Although it’s often a street-food treat consumed inside a halved panino, porchetta can also be served as a main meal with accompanying “contorni”, or sides. Here, we’ve created a delicious “cucina povera” (peasant-style, literally “poor kitchen”) accompaniment of barley flavoured with porcini mushrooms and cooked in the oven alongside the pork. The beauty of this recipe is the leftovers can be used to make tomorrow’s lunchtime sandwiches.

How to make porchetta

Buying a pre-prepared porchetta is an excellent shortcut. We assume you weren’t planning to debone a whole pig, but this ready-rolled porchetta recipe also means you don’t need to buy bunches of herbs and finely mince your aromatics before spreading them over the pork. That’s all done for you, as well as the rolling and tying.

What you will need to do is be a little bit patient. Place the porchetta on a plate lined with paper towel and leave it, uncovered, in the fridge overnight. This will dry out the rind, helping it to become the crispiest, most golden rind it can be.

Preheat the oven to 230°C then spray the porchetta with olive oil and season with salt. Place it in the oven for half an hour or until the rind begins to crackle, then turn the temperature down to 180 degrees.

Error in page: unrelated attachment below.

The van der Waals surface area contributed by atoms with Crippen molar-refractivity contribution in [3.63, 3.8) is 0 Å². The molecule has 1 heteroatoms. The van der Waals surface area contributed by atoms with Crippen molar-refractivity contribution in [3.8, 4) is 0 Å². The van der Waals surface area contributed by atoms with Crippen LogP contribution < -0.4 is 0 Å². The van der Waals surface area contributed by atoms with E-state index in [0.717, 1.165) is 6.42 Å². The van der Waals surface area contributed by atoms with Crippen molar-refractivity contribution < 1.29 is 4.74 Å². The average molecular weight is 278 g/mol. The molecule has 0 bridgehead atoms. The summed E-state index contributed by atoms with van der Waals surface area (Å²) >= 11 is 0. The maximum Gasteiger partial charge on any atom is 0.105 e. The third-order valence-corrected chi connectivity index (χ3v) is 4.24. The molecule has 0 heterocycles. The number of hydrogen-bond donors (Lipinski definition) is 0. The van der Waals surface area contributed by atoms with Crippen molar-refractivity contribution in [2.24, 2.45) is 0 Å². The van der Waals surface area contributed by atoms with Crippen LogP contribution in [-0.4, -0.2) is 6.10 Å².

While this is happening, begin preparing your barley and mushroom accompaniment, soaking the porcini mushrooms in water for 15 minutes. Porcini can be found fresh in the Northern Hemisphere, but here they’re much more common dried, hence the rehydration. They provide an earthy, savoury, umami flavour – almost meaty in quality – and take this barley dish to richer depths.

Heat an ovenproof frying pan – this is important because you’ll need to place the pan in the oven – over a medium heat and cook your brown mushrooms first, then the other vegies, before returning the brown mushrooms to the pan along with the porcini, complete with its soaking water (it’s full of flavour), barley, stock, wine and orange juice. Bring the mixture to the boil then transfer the pan to the oven, cooking the pork and the barley mixture for a further 45 minutes to one hour or until the pork is cooked through and the barley is tender to the bite.